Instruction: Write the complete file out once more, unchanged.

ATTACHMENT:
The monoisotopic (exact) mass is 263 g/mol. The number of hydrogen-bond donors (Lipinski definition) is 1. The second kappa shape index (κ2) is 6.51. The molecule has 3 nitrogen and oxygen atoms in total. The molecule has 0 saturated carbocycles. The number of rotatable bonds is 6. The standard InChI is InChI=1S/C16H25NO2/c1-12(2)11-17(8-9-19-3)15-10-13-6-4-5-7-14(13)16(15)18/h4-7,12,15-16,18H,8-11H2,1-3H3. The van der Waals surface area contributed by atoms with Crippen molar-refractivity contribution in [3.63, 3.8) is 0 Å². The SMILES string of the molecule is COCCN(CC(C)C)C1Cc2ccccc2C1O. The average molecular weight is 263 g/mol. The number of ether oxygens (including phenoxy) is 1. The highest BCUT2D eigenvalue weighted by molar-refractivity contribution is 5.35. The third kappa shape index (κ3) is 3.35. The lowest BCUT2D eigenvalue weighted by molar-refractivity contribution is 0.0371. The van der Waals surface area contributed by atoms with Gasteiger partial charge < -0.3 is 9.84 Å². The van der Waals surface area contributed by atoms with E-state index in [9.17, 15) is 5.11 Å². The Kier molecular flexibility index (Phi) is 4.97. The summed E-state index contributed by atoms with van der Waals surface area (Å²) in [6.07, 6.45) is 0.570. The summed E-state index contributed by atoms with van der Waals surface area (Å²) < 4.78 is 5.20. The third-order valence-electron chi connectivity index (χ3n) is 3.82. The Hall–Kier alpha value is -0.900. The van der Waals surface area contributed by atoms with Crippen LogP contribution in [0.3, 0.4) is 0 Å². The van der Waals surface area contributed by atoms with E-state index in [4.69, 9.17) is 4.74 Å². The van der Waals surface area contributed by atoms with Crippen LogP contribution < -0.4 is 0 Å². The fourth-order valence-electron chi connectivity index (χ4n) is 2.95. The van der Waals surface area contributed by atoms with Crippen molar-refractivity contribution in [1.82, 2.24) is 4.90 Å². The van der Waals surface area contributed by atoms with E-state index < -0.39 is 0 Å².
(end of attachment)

The monoisotopic (exact) mass is 263 g/mol. The number of hydrogen-bond donors (Lipinski definition) is 1. The second kappa shape index (κ2) is 6.51. The molecule has 3 nitrogen and oxygen atoms in total. The molecule has 0 saturated carbocycles. The number of rotatable bonds is 6. The standard InChI is InChI=1S/C16H25NO2/c1-12(2)11-17(8-9-19-3)15-10-13-6-4-5-7-14(13)16(15)18/h4-7,12,15-16,18H,8-11H2,1-3H3. The van der Waals surface area contributed by atoms with Crippen molar-refractivity contribution in [3.63, 3.8) is 0 Å². The SMILES string of the molecule is COCCN(CC(C)C)C1Cc2ccccc2C1O. The average molecular weight is 263 g/mol. The number of ether oxygens (including phenoxy) is 1. The highest BCUT2D eigenvalue weighted by molar-refractivity contribution is 5.35. The third kappa shape index (κ3) is 3.35. The lowest BCUT2D eigenvalue weighted by molar-refractivity contribution is 0.0371. The van der Waals surface area contributed by atoms with Gasteiger partial charge < -0.3 is 9.84 Å². The van der Waals surface area contributed by atoms with E-state index in [9.17, 15) is 5.11 Å². The Kier molecular flexibility index (Phi) is 4.97. The summed E-state index contributed by atoms with van der Waals surface area (Å²) in [6.07, 6.45) is 0.570. The summed E-state index contributed by atoms with van der Waals surface area (Å²) < 4.78 is 5.20. The third-order valence-electron chi connectivity index (χ3n) is 3.82. The Hall–Kier alpha value is -0.900. The van der Waals surface area contributed by atoms with Crippen LogP contribution in [0.3, 0.4) is 0 Å². The van der Waals surface area contributed by atoms with E-state index in [4.69, 9.17) is 4.74 Å². The van der Waals surface area contributed by atoms with Crippen LogP contribution < -0.4 is 0 Å². The fourth-order valence-electron chi connectivity index (χ4n) is 2.95. The van der Waals surface area contributed by atoms with Crippen molar-refractivity contribution in [1.82, 2.24) is 4.90 Å². The van der Waals surface area contributed by atoms with E-state index < -0.39 is 0 Å².